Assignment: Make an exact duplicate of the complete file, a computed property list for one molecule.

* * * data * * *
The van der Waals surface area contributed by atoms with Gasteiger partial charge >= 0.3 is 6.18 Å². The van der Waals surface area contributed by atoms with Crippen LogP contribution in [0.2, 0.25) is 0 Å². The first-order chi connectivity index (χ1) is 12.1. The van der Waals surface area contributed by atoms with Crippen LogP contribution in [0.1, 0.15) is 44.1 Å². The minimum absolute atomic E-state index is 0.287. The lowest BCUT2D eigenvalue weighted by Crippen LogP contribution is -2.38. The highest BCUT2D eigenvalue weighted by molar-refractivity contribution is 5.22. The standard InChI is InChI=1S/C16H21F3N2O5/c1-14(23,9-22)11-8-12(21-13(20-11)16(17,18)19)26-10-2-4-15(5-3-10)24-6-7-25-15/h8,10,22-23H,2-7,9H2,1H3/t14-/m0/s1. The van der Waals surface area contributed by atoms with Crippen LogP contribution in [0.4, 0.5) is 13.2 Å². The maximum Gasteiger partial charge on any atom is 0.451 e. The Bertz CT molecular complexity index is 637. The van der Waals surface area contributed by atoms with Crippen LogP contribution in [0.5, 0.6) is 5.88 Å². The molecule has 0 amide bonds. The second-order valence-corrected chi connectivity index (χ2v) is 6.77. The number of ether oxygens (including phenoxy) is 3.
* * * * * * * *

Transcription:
The van der Waals surface area contributed by atoms with Gasteiger partial charge >= 0.3 is 6.18 Å². The van der Waals surface area contributed by atoms with Crippen LogP contribution in [0.2, 0.25) is 0 Å². The first-order chi connectivity index (χ1) is 12.1. The van der Waals surface area contributed by atoms with Crippen LogP contribution in [0.1, 0.15) is 44.1 Å². The minimum absolute atomic E-state index is 0.287. The lowest BCUT2D eigenvalue weighted by Crippen LogP contribution is -2.38. The highest BCUT2D eigenvalue weighted by molar-refractivity contribution is 5.22. The standard InChI is InChI=1S/C16H21F3N2O5/c1-14(23,9-22)11-8-12(21-13(20-11)16(17,18)19)26-10-2-4-15(5-3-10)24-6-7-25-15/h8,10,22-23H,2-7,9H2,1H3/t14-/m0/s1. The van der Waals surface area contributed by atoms with Crippen LogP contribution in [0.4, 0.5) is 13.2 Å². The maximum Gasteiger partial charge on any atom is 0.451 e. The Bertz CT molecular complexity index is 637. The van der Waals surface area contributed by atoms with Crippen LogP contribution in [0.5, 0.6) is 5.88 Å². The molecule has 0 amide bonds. The second-order valence-corrected chi connectivity index (χ2v) is 6.77. The number of ether oxygens (including phenoxy) is 3.